Chord Formulas for Building Guitar Chords | Hub Guitar

Chord Formulas for Building Guitar Chords

Interpreting Chord Symbols

What do these symbols mean to you? For a non-musician, maybe they mean nothing. For a beginning pianist, they might mean “places to put fingers.” To a developing guitarist, they might be “formulas containing certain notes.” To a master musician they might be “suggested harmonies.”

A chordA harmonic structure (that is, the combination of several notes) which ideally produces a pleasing sound. Chords are normally created by stacking notes in groups of thirds. is a formula. It is a shorthand way of describing multiple notes that to be played at once. A chord symbolA symbol representing multiple notes to be played as a chord, such as Cmaj7, D7, or simply “F”. will always translate to the exact same notes; a “C” major played by a guitarist in Brazil contains the same notes as a “C” major played by a pianist in Canada: C, E, G.

Start with the root note

To figure out what notes a chord contains, the first hint is the letter name of the chord. This is called the root noteFor a chord or scale, this is often both the lowest note in the chord, and also the note to which all other notes in the structure are compared. For a scale, this term is essentially synonymous with the tonal center.. For instance, the root note of Cmaj is the note “C”. This note is definitely a part of the chord. It also tells us that, to create the chord we will draw from a particular series of pitches: a major scale created from that root:

1 2 3 4 5 6 7

From these pitches, we can create many different chords, all of which can be described with chord symbols. The Cmaj chord will contain the pitches 1, 3 and 5. Memorizing the formulas for the chords lets you build any chord, in any key—anywhere on the guitar!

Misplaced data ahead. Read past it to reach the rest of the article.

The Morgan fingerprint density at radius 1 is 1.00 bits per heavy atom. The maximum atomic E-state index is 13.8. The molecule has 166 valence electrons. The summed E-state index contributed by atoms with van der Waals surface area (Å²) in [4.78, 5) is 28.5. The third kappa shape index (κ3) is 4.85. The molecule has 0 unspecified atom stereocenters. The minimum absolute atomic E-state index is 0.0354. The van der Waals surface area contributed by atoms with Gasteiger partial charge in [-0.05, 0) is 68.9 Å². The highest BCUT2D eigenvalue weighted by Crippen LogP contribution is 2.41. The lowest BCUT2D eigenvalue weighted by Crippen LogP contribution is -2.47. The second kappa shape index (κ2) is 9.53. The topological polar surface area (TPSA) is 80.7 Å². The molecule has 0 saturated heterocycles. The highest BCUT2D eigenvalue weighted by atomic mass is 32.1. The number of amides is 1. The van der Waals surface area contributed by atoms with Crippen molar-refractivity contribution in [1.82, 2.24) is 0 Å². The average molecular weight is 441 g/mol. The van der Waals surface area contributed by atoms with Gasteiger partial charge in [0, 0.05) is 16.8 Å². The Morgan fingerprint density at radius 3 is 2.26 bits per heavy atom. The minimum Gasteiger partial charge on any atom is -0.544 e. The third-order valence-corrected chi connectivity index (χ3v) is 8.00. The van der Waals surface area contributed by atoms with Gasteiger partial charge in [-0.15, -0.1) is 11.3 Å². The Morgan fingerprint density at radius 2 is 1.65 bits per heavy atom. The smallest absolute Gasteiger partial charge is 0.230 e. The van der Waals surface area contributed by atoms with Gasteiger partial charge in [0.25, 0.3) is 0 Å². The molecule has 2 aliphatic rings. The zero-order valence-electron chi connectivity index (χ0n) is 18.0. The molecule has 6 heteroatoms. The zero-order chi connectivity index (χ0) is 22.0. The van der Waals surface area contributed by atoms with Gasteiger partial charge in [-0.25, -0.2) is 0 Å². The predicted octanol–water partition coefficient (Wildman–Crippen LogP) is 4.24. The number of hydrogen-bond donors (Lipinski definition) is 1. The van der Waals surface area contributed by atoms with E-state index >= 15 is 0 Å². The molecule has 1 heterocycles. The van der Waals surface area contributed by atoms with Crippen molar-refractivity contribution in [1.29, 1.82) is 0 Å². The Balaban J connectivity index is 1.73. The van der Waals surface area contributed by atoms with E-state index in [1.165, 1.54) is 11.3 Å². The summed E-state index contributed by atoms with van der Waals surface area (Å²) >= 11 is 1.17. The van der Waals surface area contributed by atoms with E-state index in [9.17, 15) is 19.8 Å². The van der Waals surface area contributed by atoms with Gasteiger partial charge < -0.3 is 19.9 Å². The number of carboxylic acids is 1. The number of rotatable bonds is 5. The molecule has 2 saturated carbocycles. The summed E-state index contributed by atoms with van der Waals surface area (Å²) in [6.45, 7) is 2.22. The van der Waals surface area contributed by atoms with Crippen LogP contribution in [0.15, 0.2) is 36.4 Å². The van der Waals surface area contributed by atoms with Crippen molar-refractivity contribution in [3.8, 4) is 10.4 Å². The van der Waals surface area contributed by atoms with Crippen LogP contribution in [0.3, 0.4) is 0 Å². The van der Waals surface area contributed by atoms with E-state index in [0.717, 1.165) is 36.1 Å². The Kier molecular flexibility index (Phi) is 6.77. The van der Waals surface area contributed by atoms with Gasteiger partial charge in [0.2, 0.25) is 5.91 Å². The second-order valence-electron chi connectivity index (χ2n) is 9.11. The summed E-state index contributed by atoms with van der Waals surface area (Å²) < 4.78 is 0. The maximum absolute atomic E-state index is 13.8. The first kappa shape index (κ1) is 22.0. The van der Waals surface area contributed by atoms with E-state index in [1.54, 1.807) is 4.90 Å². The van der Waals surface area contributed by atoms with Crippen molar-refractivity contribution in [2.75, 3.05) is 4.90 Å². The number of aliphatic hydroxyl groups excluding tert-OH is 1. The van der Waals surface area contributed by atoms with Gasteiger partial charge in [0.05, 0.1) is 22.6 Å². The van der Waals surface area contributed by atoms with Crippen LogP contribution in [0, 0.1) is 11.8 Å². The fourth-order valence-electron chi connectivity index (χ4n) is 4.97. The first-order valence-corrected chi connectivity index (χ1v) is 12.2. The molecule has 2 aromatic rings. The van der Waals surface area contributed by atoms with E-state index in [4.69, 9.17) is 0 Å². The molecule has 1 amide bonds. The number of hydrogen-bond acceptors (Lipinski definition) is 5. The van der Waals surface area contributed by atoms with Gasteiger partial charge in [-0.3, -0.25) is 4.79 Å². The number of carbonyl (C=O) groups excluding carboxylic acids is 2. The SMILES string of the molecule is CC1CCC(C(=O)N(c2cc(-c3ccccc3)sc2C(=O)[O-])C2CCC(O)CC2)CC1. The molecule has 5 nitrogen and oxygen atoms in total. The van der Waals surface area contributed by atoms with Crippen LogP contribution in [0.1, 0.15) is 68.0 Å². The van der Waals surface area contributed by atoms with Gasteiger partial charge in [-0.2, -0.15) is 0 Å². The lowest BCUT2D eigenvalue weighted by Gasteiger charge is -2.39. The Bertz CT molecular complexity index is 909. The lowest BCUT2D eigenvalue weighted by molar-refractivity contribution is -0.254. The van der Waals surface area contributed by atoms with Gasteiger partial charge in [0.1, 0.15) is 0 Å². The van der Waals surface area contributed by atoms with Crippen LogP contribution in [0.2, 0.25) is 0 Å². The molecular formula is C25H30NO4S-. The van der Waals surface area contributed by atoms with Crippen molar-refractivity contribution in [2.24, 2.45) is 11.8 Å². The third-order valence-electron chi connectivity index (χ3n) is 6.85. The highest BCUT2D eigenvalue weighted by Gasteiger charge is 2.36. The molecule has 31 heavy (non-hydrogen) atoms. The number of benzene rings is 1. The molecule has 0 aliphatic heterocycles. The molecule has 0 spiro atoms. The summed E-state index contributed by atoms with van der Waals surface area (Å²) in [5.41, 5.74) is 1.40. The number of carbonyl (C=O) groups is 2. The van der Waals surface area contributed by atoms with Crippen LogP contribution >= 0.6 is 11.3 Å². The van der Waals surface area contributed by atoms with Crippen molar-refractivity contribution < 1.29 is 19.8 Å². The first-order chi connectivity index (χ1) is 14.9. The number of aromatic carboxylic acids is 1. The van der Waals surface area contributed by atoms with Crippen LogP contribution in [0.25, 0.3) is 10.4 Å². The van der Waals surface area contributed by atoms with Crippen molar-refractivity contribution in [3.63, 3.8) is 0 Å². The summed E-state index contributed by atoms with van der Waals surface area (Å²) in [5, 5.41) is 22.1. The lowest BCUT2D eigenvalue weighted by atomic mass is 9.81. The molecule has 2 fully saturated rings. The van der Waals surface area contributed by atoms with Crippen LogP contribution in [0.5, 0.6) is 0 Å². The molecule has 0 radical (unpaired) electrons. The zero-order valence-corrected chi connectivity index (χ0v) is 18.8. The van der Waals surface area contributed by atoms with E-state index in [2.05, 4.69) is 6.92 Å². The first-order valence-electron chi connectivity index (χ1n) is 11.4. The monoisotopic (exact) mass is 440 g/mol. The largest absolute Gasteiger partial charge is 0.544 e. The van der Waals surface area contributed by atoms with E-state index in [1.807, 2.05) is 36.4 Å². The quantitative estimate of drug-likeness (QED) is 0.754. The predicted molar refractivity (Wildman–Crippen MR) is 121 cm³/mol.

“C Major” Chords

Chords with a root of “C” that can be created using the C major scale.

Chord Symbol Formula Pitches Audio
Cmaj 1 3 5 C E G
Csus4 1 4 5 C F G
Csus2 1 2 5 C D G
C5 1 5 C G
Cmaj7 1 3 5 7 C E G B
C6 1 3 5 6 C E G A

These are just a few possibilities. What if we want to construct some kind of “C” chord that uses notes not in the C major scale? Would we still use the C major scale as a point of reference? Yes, absolutely. We will describe the notes in relation to how a C major scale would have been. Consider the C minor chord: 1, ♭3, 5. The “3” is the tone “E” from C major; the flat sign indicates it has been dropped a half step to E♭. The possibility of altering pitches creates many more chords types.

“C Anything” Chords

Chords with a root note of C, created from any combination of notes.

Note that chords with a major third and minor seventh are called “dominant 7th” chords, and are abbreviated with just 7. For example C7 can also be called Cdom7 or C dominant 7.

Chord Symbol Formula Pitches Example
Cmin 1 ♭3 5 C E♭ G
Caug 1 3 ♯5 C E G♯
Cdim 1 ♭3 ♭5 C E♭ G♭
C-7 1 ♭3 5 ♭7 C E♭ G B♭
C-7♭5 1 ♭3 ♭5 ♭7 C E♭ G♭ B♭
Cdim7 1 ♭3 ♭5 ♭♭7 C E♭ G♭ B♭♭*
C7 1 3 5 ♭7 C E G B♭
C-7♯5 1 ♭3 ♯5 ♭7 C E♭ G♯ B♭
Cmaj7♯5 1 3 ♯5 7 C E G♯ B
Cmaj7♭5 1 3 ♭5 7 C E G♭ B
C7♯5 1 3 ♯5 ♭7 C E G♯ B♭
C7♭5 1 3 ♭5 ♭7 C E G♭ B♭

* a B♭♭ is also called an A note.

Any configuration of notes can be considered a chord if it sounds good in certain situations. Any chord can be described using these formulas.

Until now, we’ve mostly used chords with a root, third, fifth and seventh; we haven’t talked about possibilities for other pitches. We’ll discuss this in another lesson on chord tensions.

Key Tasks

  1. Memorize all 18 chord formulas presented here: major, sus2, sus4, 5, maj7, maj6, minor, augmented, diminished, minor7, minor7♭5, dim7, dom7, minor7#5, maj7#5, maj7♭5, dom7#5, dom7♭5.
  2. Be sure to understand that some chord symbols can be written in different ways. For instance, “Amin7”, “Am7”, “A-7” and “A minor 7th” all refer to the same chord.

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